To achieve a more equitable justice system for people of color, the op-ed says police need to be held accountable for their actions.

“When these killings occur, we tweet, we write letters, we make videos demanding accountability,” Kerr et al. said. “We protest and we vow to change hearts and minds so that our young men can run through the streets without fear.

“And soon after, we see another officer kill a black person, usually a man, and usually without consequence. Where, we wonder, is the ‘accountability’ allegedly so important when it comes to arresting, prosecuting and incarcerating young people of color?”

The problem, Kerr et al. say, is that police supervisors simply don’t have the power to take away a bad officer’s badge.

“Among the greatest obstacles to cleaning up our police departments are police union contracts, which hamstring officials’ ability to fire officers who engage in bad and even deadly behavior,” Kerr et al. said. “Those contracts, nearly always negotiated behind closed doors, have clauses that determine how misbehavior may be disciplined. Many contracts prevent departments from investigating reports made by anonymous civilians. They allow officers accused of serious misconduct to review the complaint and the evidence before making statements to investigators, ensuring that they can craft their story to best explain whatever the evidence will show...

“In the rare case that a department pursues disciplinary action, many contracts require arbitration, which almost always results in reduced sanctions. In a survey of data compiled from 37 police departments in 2017, The Washington Post found that of 1,881 officers fired since 2006, 451 appealed and received their jobs back — nearly 25%.”

RELATED: Mitchell Trubisky breaks social media silence to support George Floyd protests

The op-ed says these contracts are renegotiated every few years, so if you’d like them to change it’s not hopeless.

“In Philadelphia, for example, the mayor renegotiates the police union contract next year. In Minneapolis, it is renegotiated every three years and is in negotiations now. We must demand that our elected officials remove terms explicitly designed to protect officers from investigation and discipline if we are going to have accountability and safety.”

The second suggestion the op-ed makes is doing away with “qualified immunity” for cops, which protects them “from legal liability for even the most outrageous conduct,” unless a legal precedent has been set with “basically identical facts.”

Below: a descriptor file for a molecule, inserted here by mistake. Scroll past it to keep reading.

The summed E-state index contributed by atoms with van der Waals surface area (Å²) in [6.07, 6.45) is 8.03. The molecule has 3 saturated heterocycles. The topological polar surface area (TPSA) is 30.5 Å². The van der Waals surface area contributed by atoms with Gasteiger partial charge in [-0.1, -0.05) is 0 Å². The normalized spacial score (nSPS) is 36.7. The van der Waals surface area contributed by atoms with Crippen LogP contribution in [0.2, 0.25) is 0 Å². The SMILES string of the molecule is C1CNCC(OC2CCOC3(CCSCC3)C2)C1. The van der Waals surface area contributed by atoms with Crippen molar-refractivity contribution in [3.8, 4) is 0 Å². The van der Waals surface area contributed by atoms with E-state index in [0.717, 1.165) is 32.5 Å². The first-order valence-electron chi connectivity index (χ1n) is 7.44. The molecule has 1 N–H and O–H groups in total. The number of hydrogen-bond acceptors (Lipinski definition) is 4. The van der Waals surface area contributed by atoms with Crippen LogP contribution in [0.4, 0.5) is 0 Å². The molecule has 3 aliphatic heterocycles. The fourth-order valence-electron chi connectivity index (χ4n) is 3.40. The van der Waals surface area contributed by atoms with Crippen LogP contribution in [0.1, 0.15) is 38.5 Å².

They elaborate by saying “qualified immunity” can be used to protect cops from wide-ranging accusations.

“One court, for example, found an officer had qualified immunity after he let his dog maul a homeless man,” Kerr et al. said. “In another case, officers who tried to steal $225,000 while on the job received immunity.”

Again, the heart of the matter for Kerr, Popovich, Boldin, Davis and McCutchen is accountability.

“Citizens face consequences for breaking the law and harming others; our government should make sure officers are no different.”

RELATED: Nebraska Gov. Pete Ricketts calls black leaders 'you people,' apologizes

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NBCA, Adam Silver speak out following George Floyd’s death and recent protests

NBCA, Adam Silver speak out following George Floyd’s death and recent protests

The National Basketball Coaches Association (NBCA hereafter) and commissioner Adam Silver recently joined the chorus of voices speaking out in the aftermath of George Floyd’s death.

A statement from the NBCA, signed by 33 coaches and almost 180 assistant coaches, ESPN’s Adrian Wojnarowski reports:

 

The statement pinpoints “police brutality, racial profiling and the weaponization of racism” as “shameful, inhuman and intolerable.”

And their call for “positive change” will reportedly be followed by some action. The NBCA has also formed a “committee on racial injustice and reform to pursue solutions within NBA cities”  Wojnarowski reports, which will be comprised of at least Gregg Popovich, Steve Kerr, Lloyd Pierce, David Fizdale, Stan Van Gundy, Doc Rivers, JB Bickerstaff and Quin Snyder.

Already, many in the NBA community have acted to protest systemic racism and police brutality in the wake of Floyd’s death. Stephen Jackson, Karl-Anthony Towns and Josh Okogie demonstrated with many in Minneapolis. Jaylen Brown drove 15 hours from Boston to lead a peaceful march in Atlanta that also featured Malcolm Brogdon. Lonnie Walker aided in clean-up efforts after a night of protests in San Antonio. The list goes on from there.

NBA commissioner Adam Silver wrote in an internal memo to NBA employees obtained by ESPN that he was “heartened” by those “speaking out to demand justice, urging peaceful protest and working for meaningful change.” Silver also called for introspection and promised the NBA will “continue its efforts to promote inclusion and bridge divides through collective action, civic engagement, candid dialogue and support for organizations working towards justice and equality.” He expressed condolences to the Floyd family, outrage over the wrongful deaths of Floyd, Breonna Taylor and Ahmaud Arbery and an obligation to not ignore the issues of “racism, police brutality and racial injustice.”

As of this writing, 26 of 30 NBA teams have issued statements on Floyd’s passing, either as entities or through organization spokespeople, ranging from executives to coaches. Hopefully, the words of many lead to action — and that action to appreciable change.